By Henrik Kongsbak
Lean-thinking means to do more with less. Lean production is based on a constant effort to eliminate or reduce loss or waste in a production process. It is not just about the waste of resources, production-time or waste of time are equally important components of Lean production.
68 % of companies are unsatisfied with their Lean-implementation after 1-2 years (CapGemini, 2010).
76 % of companies estimate that “behavioral change” is the most important aspect of successfully implementing Lean (ACE, 2008).
55 % of employees in the industrial sector believe that it's possible to increase productivity through a change in the work process, more education and better management (Redder, 2011).
20 % of employees in the industrial sector describe having more than one hour of pure waste every day and points to inappropriate work processes as the primary cause (Danish publication Ugebladet A4, 2011).
The statistics speaks for themselves. Even though Lean represents a manufacturing philosophy and a system that can generate great value, it requires a successful implementation, where it is not just introduced as a production-system but also is embedded as behavior – often seen as an improvement-culture! As it turns out, it's more difficult to implement a culture than it is to implement a system. This is because we're speaking of two different sets of logic that must be handled differently.
Companies should consider whether Lean in its traditional form is enough to make their production future-proof. With increased globalization, more unpredictability and much faster time of development, the world is changing dramatically.
Even though Lean creates great optimizational advantages, this can easily happen at the cost of the competences the company needs to be able to compete in the future. Lean is designed to streamline a reliable production, whereas the future production of the western societies is expected to become agile, flexible and innovative. This means that production must be able to compete on:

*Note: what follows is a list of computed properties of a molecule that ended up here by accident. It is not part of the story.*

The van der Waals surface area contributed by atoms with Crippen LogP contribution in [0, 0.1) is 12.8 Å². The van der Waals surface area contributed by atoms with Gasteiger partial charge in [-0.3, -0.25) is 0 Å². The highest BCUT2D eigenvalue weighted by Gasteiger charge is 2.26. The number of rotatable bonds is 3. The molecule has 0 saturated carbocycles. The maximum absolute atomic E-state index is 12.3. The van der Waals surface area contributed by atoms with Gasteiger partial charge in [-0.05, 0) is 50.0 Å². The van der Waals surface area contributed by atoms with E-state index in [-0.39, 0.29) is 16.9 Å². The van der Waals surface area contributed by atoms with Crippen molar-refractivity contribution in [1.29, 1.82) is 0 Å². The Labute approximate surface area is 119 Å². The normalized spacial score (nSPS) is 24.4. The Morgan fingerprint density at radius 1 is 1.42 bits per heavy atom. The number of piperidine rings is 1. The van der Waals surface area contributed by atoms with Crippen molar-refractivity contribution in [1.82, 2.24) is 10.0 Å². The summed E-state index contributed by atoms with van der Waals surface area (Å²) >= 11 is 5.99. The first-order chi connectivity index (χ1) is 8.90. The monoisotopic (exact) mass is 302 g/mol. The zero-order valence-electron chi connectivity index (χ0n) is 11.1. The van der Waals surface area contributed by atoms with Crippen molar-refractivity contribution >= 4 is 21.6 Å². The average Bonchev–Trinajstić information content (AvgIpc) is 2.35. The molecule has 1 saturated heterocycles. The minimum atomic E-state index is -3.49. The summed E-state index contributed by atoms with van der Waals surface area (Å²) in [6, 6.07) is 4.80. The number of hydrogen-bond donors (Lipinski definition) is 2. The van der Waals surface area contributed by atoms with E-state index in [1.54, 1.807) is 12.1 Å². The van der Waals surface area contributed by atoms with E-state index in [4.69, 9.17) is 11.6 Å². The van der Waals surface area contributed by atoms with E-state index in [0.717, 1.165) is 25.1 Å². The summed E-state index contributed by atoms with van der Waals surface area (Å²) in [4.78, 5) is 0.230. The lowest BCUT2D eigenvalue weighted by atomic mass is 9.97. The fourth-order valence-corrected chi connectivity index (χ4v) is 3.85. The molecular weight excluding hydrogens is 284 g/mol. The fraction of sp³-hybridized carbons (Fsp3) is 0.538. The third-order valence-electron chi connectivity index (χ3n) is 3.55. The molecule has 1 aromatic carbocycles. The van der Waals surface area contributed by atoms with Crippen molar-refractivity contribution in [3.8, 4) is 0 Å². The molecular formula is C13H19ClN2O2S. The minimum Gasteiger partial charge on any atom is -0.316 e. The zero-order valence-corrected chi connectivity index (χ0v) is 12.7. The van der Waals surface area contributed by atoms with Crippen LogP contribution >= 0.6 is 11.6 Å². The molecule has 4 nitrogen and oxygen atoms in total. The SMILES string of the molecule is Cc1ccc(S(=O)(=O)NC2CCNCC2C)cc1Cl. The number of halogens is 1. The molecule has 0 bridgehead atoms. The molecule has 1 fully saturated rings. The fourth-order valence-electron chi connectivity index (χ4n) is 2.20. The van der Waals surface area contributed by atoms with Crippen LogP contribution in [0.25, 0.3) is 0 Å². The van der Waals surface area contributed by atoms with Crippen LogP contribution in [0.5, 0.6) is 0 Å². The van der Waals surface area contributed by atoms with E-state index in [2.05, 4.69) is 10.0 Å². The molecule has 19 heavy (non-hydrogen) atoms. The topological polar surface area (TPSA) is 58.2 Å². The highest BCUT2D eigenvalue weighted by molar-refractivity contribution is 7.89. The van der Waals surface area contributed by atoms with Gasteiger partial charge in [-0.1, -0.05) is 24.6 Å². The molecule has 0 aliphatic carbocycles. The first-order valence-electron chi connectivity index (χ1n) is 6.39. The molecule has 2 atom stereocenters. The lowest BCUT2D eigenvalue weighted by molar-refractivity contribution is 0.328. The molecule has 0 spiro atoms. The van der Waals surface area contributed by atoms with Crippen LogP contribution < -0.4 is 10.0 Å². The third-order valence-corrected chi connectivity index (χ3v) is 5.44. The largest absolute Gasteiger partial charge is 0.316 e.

This demands something new from the way we understand and manage production.
Strength-based Lean (SBL) is a philosophy – a way of thinking, a method and a range of tools for developing and optimizing your production. SBL is based on what works and what can be improved. It's a method that improved production and increases engagement, ownership and speed of development. Overall, Lean is about creating results through increased engagement and ownership, and it works on to levels:
How do we create a burning desire within all employees to participate?
The company must create a clear image of which goals they are working towards: we want to be in pole position, most wanted, best in class. All coworkers must be able to see themselves as part of this picture and they need to know that their position is important and indispensable to the organization and in achieving the goal.
How do we promote ownership in the entire organization?
When we speak of ownership, it's management’s job to step back ten paces and make room in so every coworker can take responsibility. This way the responsibility is distributed and management isn't holding all the cards. Focus on adjusted leadership differently. Instead of management striving to get ahead of everything, there must be room for ideas and for the employees to provide ideas on how to optimize and improve.
Strength-based Lean is developed in a collaboration between Danish institutions and The Danish Technological University, Novo Nordisk and Resonans, who are experimenting and developing a revised edition of Lean that addresses the above. The project integrates research, theory and practice within organizational theory, psychology, innovation and operations management.